Queen’s University and Carrickfergus Castle restoration work wins top architecture awards

Two historic restoration projects have been crowned the finest examples of architecture in Northern Ireland.

he improvement projects for Carrickfergus Castle and Queen’s University Lanyon have received design awards from the Royal Society of Ulster Architects (RSUA).

The awards promote excellence in the design of our built environment.

Twenty-seven projects were entered in the 2020/21 competition, nine of which were shortlisted. Carrickfergus Castle and the Lanyon Building emerged victorious.

Ciaran Fox, Director of RSUA, said: “This year’s awards celebrate conservation architecture and recognize the unique skills of architects in bringing new life to these buildings.

“By awarding these honors to restoration and conservation projects in existing buildings, we recognize the value of Northern Ireland’s ancient built environment, not only because of its heritage and cultural value, but because of the need for environmental and economic sustainability.

The Lanyon Building Conservation and Restoration Project was designed by Consarc for Queen’s University. The judges were “touched by the team’s forensic approach” to the difficult repairs and reconstruction of the original zinc alloy windows and masonry.

The project made the building suitable for its use in the 21st century while retaining all of its significance and inherent character.

Dawson Stelfox of Consarc Architects said: “We are delighted that this collective effort has been recognized by RSUA and RIBA and that the university has received such positive support for its investment in its heritage. The other winning project, the replacement of the roof of Carrickfergus Castle, was designed by Alastair Coey Architects in partnership with Kennedy Fitzgerald Architects for the Historic Environment division of the Department of Communities.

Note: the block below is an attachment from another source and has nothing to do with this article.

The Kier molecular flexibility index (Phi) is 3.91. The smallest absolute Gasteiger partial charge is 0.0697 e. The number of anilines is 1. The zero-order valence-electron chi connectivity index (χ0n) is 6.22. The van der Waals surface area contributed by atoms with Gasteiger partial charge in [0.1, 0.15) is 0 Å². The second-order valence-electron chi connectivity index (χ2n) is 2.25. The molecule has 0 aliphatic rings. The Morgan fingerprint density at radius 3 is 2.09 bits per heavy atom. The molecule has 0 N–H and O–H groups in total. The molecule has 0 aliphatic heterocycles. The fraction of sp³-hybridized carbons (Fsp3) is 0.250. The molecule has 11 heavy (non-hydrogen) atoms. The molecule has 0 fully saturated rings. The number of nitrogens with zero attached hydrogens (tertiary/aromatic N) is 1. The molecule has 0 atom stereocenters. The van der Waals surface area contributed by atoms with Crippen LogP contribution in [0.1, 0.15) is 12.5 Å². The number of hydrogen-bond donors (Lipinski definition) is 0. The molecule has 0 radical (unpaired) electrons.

The judges said conservation architects, structural engineers, carpenters and key laborers responsible “should be applauded” for their work in this project to restore and protect the castle’s grand keep.

They said the work was done in a sustainable manner with low carbon incorporated and low maintenance, while incorporating historic details, traditional materials and a high level of traditional craftsmanship and skills.

Andrew Bryce of Alastair Coey Architects said: “We are delighted to see that the castle has now reopened to the public who can experience the space which has been brought to life by a historically appropriate oak open farmhouse design. “

The Carrickfergus Castle project received the RSUA Sustainability Award and the Department for Communities was named RSUA Client of the Year.

The Lanyon Building project won the RSUA Conservation Award.

Both projects will now be offered for consideration for a UK-wide RIBA award.

Mr Fox added: “In this climate emergency, we need to reconsider the value of all of our existing buildings, not just those of great historical value. Demolishing and rebuilding should be a last resort.

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